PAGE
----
Gaebelein's Annotated Bible
And it was told Joab, Behold, the king weepeth and mourneth for Absalom.9. The Return of the King
1. The continued grief of the king (2Samuel 19:1-8)
2. The return of the king (2Samuel 19:9-16)
3. Mercy shown to Shimei (2Samuel 19:17-23)
4. Mephibosheth’s joy (2Samuel 19:24-30)
5. Barzillai and Chimham (2Samuel 19:31-40)
6. Strife between Judah and Israel (2Samuel 19:41-43)
What grief must have been David’s that “the victory of that day was turned into mourning”? And the people went about on tip-toe, like people ashamed after defeat. A great stillness pervaded everything, only broken by the loud and wailing voice of David: “O, my son Absalom, O, Absalom my son, my son!” All mourned with him. But what a man must this David have been to endear himself to his men, that his personal grief became so completely theirs?
Then Joab acted. He speaks as a wise statesman. It was a bold rebuke, but well deserved, for David’s continued mourning was more than weakness; it was selfishness. That he greatly resented the words of condemnation of Joab may be learned from the fact that immediately after he appointed Amasa as commander in chief of his army instead of Joab. The word was also spoken to bring the king back to Jerusalem from exile and he returned.
Once more Shimei appears upon the scene; he brings with him a thousand men of Benjamin and Ziba also. Shimei fell down before the King and implored his forgiveness. Though Abishai suggested his death, the mercy Shimei craved was readily granted and the King sware unto him. But the mercy shown was at the expense of righteousness. The ultimate fate of Shimei we shall find recorded in 1 Kings 2.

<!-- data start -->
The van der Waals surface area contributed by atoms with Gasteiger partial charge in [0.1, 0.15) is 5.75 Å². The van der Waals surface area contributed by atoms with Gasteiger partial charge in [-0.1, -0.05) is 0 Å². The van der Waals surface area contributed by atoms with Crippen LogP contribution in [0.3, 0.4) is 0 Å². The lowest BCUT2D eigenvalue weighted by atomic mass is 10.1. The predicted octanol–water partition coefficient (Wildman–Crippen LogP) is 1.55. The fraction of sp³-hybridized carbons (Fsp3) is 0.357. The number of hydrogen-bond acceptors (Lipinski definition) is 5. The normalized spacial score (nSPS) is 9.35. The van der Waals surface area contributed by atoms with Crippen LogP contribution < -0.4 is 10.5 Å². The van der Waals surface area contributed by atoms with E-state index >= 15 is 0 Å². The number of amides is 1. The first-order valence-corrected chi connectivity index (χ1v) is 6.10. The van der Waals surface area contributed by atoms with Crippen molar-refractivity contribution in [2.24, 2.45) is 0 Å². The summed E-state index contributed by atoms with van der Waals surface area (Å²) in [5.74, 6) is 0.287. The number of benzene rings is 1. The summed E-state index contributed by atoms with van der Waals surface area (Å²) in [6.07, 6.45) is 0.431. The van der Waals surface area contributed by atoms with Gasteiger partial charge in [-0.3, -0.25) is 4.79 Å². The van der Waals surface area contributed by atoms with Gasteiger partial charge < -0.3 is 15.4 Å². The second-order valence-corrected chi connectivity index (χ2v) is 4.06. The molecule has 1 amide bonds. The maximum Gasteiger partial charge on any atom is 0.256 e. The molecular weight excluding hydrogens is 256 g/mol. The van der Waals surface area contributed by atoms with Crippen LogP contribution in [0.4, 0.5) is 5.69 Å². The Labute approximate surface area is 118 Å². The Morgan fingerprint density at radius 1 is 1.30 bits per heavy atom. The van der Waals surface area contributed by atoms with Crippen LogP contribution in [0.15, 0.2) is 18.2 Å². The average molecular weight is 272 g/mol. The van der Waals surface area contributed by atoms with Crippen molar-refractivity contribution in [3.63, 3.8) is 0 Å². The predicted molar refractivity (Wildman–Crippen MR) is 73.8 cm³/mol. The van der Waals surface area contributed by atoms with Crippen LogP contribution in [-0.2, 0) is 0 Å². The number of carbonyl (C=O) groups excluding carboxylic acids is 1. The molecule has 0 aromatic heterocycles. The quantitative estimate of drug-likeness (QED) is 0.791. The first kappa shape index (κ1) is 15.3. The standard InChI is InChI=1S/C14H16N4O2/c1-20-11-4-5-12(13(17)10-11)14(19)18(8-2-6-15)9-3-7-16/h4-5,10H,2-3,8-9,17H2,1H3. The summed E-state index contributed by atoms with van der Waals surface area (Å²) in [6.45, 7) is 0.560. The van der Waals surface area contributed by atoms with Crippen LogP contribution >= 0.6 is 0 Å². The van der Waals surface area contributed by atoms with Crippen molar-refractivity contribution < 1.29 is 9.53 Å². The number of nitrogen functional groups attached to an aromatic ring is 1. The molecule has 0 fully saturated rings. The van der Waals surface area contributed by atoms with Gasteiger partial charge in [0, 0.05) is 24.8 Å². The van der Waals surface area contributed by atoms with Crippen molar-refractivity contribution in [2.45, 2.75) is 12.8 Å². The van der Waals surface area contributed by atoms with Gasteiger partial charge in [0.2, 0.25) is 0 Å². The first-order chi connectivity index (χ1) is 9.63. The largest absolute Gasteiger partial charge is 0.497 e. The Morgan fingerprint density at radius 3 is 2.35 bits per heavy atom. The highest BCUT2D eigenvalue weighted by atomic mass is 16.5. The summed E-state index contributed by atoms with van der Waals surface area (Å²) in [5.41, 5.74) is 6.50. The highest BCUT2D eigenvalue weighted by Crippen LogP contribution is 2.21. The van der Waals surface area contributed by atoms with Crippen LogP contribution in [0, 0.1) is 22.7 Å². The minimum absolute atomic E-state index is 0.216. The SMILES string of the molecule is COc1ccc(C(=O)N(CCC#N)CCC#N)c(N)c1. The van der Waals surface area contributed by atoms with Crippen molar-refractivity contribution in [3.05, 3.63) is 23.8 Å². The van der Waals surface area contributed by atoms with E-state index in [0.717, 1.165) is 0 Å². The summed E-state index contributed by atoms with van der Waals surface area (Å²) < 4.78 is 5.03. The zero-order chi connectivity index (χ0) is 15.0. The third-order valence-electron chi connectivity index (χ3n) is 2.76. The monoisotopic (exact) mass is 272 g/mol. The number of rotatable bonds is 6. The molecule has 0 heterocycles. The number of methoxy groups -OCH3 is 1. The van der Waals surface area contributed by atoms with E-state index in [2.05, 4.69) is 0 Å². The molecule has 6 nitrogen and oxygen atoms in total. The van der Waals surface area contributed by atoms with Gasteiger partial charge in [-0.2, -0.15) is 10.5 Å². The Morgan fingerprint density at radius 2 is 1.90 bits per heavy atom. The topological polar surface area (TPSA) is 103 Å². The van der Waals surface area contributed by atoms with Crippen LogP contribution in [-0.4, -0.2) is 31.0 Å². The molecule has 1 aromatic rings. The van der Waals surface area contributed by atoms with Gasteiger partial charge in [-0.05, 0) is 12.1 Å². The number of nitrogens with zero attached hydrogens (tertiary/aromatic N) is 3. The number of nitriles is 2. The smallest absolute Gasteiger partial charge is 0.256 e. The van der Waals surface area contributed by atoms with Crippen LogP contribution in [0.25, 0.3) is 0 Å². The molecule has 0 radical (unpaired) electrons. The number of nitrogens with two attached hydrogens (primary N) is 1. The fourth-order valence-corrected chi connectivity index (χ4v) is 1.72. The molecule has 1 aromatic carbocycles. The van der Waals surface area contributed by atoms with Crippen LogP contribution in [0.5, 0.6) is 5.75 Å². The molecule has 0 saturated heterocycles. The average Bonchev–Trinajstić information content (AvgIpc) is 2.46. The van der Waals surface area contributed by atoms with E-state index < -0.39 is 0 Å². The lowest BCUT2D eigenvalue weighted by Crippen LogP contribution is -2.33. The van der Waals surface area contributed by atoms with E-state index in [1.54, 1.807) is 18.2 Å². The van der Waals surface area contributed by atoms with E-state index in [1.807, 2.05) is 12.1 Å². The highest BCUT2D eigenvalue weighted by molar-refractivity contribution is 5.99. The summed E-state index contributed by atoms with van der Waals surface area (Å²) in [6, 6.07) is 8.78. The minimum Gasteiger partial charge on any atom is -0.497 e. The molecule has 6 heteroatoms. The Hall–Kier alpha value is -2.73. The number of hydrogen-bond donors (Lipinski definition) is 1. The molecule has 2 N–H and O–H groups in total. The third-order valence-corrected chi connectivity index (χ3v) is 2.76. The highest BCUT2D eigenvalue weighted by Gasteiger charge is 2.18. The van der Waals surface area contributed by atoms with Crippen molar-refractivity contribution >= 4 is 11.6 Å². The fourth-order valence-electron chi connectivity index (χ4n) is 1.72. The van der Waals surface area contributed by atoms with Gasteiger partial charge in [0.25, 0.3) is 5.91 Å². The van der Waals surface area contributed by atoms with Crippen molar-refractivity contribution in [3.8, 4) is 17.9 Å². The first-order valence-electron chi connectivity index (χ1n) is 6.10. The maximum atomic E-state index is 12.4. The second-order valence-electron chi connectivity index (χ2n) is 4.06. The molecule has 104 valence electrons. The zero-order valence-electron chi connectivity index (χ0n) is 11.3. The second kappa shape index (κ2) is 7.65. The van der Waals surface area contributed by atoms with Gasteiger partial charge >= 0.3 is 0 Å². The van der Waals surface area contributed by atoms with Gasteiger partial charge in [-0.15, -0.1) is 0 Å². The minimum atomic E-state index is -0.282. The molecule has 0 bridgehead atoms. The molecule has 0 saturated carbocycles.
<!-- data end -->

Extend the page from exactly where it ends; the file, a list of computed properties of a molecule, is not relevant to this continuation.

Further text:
Mephibosheth appears next with undressed feet, untrimmed hair and unwashed clothes; he had been thus since the flight of the King. Ziba’s deception practised on the King is now discovered. But David’s conduct towards lame Mephibosheth cannot be justified. The impatience David showed when Mephibosheth speaks is proof that he felt guilty at the rash word he spoke to Ziba. Then he tells Mephibosheth that he and Ziba should divide the land. This was injustice. The deception of Ziba had deserved punishment. Beautiful is Mephibosheth’s answer. It shows a love and devotion which is almost unsurpassed in the Bible. “Yea, let him take all, forasmuch as my lord the King is come again in peace to his own house.” It was a sweet echo of Jonathan’s love for David. It hardly needs to be pointed out that in all this David still acts as a natural man and not as guided by Jehovah and His Spirit. His object was to make himself still more attractive with the people and conciliate the different factions. If he had acted in faith, remembering that the Lord had called him into the kingdom and that He was able to keep him, he would not have tried to gain his end by such means. The bright picture in this chapter is aged and unselfish Barzillai. And the strife between Judah and Israel on account of the King is the first indication of the great division and the internal strifes, which many years later broke out among the people. Thus failure is seen on all sides.